Artificial intelligence and robotics are growing fast. Globally there are now 113 installed industrial robots per 10,000 employees in the manufacturing sector — that’s an increase from 74 just four years ago. South Korea leads, with 855 installed robots per 10,000 employees.
With the popularization of mobile robotics in a wide range of industries, more organizations will store the collected data from these robots in public cloud services, and then use that data to train more advanced AI algorithms that enable robot cognition.
An intelligent robot that works independently 21.5 hours a day is helping scientists at the University of Liverpool with their research. Using artificial intelligence (AI), a flexible arm and a customized gripper, it could speed up scientific discovery and give researchers more time to think creatively.
Some technology sector M&A activity is relatively immune to market disruptions. The robotics industry received significant investment in 2019, reaching $46 billion. A total of $17.8 billion went to acquisitions and a further $29 billion went into investments, according to ABI Research.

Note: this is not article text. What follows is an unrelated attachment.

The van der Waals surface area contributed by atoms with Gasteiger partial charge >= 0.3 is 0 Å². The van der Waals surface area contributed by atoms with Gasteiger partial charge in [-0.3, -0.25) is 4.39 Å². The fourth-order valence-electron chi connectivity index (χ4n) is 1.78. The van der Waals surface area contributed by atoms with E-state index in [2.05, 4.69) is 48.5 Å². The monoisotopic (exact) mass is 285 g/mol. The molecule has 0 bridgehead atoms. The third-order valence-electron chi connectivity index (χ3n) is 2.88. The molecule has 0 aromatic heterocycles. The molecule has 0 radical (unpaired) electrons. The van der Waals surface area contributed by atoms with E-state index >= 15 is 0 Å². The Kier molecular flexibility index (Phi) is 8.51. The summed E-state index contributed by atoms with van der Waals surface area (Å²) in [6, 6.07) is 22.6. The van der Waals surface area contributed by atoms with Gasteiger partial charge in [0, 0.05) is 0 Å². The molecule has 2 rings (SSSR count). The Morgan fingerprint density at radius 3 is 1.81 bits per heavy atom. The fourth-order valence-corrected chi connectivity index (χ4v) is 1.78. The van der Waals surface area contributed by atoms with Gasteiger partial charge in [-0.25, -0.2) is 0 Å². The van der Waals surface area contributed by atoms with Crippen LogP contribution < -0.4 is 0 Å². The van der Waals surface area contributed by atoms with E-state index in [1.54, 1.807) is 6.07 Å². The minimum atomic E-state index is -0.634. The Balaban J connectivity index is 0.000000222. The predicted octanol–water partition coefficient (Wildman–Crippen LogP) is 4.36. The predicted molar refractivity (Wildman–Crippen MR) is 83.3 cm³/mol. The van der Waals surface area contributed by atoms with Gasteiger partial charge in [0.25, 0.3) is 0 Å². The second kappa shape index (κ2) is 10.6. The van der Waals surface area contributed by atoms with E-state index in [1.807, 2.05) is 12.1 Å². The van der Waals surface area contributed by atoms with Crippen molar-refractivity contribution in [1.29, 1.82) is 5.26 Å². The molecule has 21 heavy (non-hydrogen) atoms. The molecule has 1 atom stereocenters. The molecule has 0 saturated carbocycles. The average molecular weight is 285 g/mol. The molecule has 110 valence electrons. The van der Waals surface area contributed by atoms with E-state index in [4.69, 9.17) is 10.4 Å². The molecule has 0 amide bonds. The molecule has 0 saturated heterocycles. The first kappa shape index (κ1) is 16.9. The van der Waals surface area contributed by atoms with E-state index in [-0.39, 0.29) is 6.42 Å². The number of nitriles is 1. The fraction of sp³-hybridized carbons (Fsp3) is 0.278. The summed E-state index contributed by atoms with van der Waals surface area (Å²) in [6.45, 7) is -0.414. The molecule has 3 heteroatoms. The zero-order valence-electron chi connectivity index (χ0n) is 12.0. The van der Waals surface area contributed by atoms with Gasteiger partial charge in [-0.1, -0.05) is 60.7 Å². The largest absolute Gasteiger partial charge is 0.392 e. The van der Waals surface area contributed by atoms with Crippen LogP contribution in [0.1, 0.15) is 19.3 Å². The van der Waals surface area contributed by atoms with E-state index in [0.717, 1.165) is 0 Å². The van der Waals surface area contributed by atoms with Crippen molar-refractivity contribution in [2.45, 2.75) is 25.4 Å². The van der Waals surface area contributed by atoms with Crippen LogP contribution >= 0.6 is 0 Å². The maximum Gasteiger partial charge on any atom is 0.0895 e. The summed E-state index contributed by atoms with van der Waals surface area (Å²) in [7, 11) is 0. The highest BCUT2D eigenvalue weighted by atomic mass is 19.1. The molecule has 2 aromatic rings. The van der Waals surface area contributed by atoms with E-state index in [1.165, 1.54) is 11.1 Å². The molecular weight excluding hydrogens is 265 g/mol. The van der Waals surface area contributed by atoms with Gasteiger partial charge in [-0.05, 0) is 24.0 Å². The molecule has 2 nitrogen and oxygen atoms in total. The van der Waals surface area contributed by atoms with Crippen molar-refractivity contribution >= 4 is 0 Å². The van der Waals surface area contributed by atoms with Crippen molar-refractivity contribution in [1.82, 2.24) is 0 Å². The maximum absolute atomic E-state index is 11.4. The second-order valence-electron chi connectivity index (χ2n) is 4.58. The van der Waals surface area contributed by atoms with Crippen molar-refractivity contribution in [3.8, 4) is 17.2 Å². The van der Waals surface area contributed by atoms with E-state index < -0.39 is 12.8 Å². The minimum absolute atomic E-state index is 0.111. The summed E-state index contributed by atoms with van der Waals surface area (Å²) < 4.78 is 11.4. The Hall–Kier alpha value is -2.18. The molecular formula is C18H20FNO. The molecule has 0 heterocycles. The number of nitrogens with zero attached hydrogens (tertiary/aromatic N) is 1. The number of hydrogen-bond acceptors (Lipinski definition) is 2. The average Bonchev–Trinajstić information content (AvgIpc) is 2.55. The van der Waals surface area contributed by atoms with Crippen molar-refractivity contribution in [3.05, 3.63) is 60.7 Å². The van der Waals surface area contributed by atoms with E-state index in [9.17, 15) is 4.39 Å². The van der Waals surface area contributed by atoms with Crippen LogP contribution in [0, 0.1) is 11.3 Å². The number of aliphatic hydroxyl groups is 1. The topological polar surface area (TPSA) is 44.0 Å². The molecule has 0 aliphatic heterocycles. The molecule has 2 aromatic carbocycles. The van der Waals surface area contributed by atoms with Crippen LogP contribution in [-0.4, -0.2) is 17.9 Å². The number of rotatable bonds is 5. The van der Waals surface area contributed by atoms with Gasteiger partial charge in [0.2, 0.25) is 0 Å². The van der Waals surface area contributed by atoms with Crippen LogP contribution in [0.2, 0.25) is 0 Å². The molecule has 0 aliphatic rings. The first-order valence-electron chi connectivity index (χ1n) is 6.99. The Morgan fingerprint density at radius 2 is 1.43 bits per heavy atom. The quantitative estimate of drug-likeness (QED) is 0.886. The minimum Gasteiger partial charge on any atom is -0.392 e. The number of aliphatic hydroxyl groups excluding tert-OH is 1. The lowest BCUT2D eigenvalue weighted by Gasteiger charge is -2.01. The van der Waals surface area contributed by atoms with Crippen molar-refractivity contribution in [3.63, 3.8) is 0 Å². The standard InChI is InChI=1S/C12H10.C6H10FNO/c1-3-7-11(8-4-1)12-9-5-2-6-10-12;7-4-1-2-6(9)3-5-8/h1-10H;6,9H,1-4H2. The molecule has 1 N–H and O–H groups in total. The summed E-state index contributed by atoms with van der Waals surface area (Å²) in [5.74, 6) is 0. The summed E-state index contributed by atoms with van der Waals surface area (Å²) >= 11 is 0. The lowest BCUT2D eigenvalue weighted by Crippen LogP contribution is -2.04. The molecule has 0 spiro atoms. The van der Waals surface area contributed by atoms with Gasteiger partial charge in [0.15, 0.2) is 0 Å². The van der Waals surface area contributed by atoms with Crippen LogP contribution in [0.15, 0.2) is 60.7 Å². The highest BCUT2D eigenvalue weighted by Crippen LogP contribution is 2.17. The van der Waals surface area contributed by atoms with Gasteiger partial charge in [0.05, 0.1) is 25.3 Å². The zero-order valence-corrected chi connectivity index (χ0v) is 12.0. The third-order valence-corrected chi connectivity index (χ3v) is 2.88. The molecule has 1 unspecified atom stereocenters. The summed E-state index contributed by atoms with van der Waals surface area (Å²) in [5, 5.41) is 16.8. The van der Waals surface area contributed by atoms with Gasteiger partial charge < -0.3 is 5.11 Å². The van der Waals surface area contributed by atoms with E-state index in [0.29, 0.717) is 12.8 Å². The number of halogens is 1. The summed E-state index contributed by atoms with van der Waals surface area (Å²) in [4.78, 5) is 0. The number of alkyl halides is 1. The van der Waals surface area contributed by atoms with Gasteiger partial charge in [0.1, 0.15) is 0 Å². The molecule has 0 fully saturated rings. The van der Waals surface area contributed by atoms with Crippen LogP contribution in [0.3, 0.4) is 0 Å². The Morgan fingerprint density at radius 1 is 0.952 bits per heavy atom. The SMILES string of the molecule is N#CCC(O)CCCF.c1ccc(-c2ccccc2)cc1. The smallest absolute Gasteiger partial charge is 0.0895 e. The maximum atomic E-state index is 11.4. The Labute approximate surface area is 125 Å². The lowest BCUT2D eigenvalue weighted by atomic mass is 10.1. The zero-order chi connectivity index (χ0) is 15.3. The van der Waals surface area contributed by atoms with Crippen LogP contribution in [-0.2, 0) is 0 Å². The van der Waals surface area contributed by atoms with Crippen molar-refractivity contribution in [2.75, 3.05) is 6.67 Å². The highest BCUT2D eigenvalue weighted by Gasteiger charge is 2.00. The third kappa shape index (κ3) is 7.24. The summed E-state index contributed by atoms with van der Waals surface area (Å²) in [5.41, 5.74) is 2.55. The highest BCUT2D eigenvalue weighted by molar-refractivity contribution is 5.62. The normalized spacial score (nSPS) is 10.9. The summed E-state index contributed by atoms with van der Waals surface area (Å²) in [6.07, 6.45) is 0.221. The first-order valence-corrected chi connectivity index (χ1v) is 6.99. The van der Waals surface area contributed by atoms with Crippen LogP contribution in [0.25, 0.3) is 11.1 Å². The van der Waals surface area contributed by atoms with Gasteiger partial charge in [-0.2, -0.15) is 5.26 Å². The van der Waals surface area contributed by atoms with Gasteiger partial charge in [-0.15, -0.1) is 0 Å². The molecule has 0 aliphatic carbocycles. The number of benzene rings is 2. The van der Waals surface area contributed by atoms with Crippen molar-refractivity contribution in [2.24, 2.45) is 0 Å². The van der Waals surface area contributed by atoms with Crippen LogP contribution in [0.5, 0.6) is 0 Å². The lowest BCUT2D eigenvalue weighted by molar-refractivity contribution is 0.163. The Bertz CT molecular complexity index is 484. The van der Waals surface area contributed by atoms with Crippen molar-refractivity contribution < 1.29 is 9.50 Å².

A recent study finds that low-skilled workers are more at risk from displacement by robots than high-skilled workers — 1987 was a key inflection point in the U.S. when jobs lost to automation stopped being replaced by an equal number of similar workplace opportunities.
In 2018, there were more than 40,000 industrial robots deployed across U.S. factories — a 22% increase from the year prior. The World Economic Forum’s ‘Future of Jobs’ report noted that machines and algorithms will contribute 42% of total task hours in 2022.
Global spending on robotic systems and drones will reach $128.7 billion in 2020 — that’s an increase of 17.1 percent over 2019, according to IDC. By 2023, IDC expects the investment will reach $241.4 billion with a compound annual growth rate (CAGR) of 19.8 percent.
“Three of the jobs in the World Economic Forum’s ‘Jobs of Tomorrow’ report – cloud, engineering and data clusters, which are also among the fastest-growing overall – require disruptive tech skills like artificial intelligence (AI), robotics, or cloud computing.”
Manufacturing is in the midst of a major digital revolution and is investing in Industrial Internet of Things (IIoT) technologies like Artificial Intelligence (AI), Augmented Reality (AR), robotics (AGVS, AMRs) and cloud-based simulation and modeling.